I was 13 when the shooting happened, so I had a memory of it, but not a strong memory of it. I couldn’t recall how many people were shot. I just knew there had been a shooting in a tower in Texas. The more I learned about it, the more it became clear that the victims had never told their story. We knew a lot about the shooter, but not the people on the ground.
One of my favorite moments in the film is there’s a college student who says, “I learned that day that I’m a coward.” I’m glad that’s included because people’s reactions that day ranged from true heroism to what she was expressing. I don’t know where I would fall.
I think I’d be a coward.
I think I would, too. I would hope that I’m not, but I totally understand the instinct to save yourselves. When 9/11 happened, I was at “The View.” Up until then I’d had 20 years as a journalist. My instinct that day was to run toward my family. To get my kids. Not to run toward the towers. That told me a lot about myself that day. A few years earlier, before I had a family, I would have gone to the towers.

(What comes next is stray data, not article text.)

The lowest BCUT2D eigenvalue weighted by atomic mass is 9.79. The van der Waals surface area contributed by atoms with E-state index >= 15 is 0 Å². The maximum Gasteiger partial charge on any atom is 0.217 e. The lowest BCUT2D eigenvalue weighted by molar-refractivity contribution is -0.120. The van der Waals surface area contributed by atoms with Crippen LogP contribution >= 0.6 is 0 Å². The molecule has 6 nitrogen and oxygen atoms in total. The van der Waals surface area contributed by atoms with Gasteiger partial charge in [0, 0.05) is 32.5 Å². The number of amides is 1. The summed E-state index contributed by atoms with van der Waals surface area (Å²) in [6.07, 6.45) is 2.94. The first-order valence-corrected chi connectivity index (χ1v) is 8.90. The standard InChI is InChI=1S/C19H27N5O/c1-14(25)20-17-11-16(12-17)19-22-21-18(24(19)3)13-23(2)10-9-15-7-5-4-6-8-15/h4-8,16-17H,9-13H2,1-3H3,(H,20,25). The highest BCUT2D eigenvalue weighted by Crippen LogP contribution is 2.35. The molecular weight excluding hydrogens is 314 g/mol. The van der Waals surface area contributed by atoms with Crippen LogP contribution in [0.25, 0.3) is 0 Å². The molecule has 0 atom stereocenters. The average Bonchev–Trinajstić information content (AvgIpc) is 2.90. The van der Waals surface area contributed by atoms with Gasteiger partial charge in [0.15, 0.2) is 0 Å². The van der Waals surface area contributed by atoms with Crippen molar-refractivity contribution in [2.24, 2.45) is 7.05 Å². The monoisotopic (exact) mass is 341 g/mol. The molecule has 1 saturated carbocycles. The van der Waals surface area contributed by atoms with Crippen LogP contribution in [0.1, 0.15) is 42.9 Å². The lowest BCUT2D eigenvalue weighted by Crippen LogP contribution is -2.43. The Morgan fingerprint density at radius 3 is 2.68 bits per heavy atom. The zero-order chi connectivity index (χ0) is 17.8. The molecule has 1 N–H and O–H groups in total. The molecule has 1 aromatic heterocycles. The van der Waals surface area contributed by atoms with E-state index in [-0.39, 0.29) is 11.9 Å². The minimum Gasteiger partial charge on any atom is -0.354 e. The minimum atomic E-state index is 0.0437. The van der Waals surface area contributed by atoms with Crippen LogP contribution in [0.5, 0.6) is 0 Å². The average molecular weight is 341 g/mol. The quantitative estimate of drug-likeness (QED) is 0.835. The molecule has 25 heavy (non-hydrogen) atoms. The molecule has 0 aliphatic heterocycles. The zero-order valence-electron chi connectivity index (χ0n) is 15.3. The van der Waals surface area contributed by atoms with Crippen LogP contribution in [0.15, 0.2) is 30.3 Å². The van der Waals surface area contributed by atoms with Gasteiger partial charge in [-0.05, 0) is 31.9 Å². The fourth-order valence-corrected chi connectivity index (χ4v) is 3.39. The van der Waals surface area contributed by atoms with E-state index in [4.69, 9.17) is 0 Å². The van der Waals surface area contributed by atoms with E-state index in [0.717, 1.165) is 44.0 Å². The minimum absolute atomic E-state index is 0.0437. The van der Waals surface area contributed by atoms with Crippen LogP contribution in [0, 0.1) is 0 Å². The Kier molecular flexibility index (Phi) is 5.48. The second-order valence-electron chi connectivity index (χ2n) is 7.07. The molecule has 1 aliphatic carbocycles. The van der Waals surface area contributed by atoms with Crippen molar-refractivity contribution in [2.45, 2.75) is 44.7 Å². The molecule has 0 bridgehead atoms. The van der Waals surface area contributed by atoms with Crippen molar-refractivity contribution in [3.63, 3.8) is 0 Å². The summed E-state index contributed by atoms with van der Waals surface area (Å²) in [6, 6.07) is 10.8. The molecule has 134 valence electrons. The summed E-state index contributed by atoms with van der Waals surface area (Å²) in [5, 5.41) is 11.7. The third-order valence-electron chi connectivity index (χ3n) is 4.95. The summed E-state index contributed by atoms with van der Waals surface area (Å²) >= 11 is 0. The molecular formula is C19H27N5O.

Why hadn’t the people who witnessed the Texas shootings told their stories? Was the media different then in terms of how it covered a story?
I’m not sure if it was the news media. Certainly if it happened today the coverage would have been blanketed. There were snippets and some archival footage, but most of it was from a great distance. For the most part, nobody wanted to talk about it. People wanted to brush it under the carpet. Nothing like this had ever happened. Nobody thought you would be on a college campus and be shot. Once it was over, people wanted to put it behind them and there may not have been the emphasis on talk that there is now.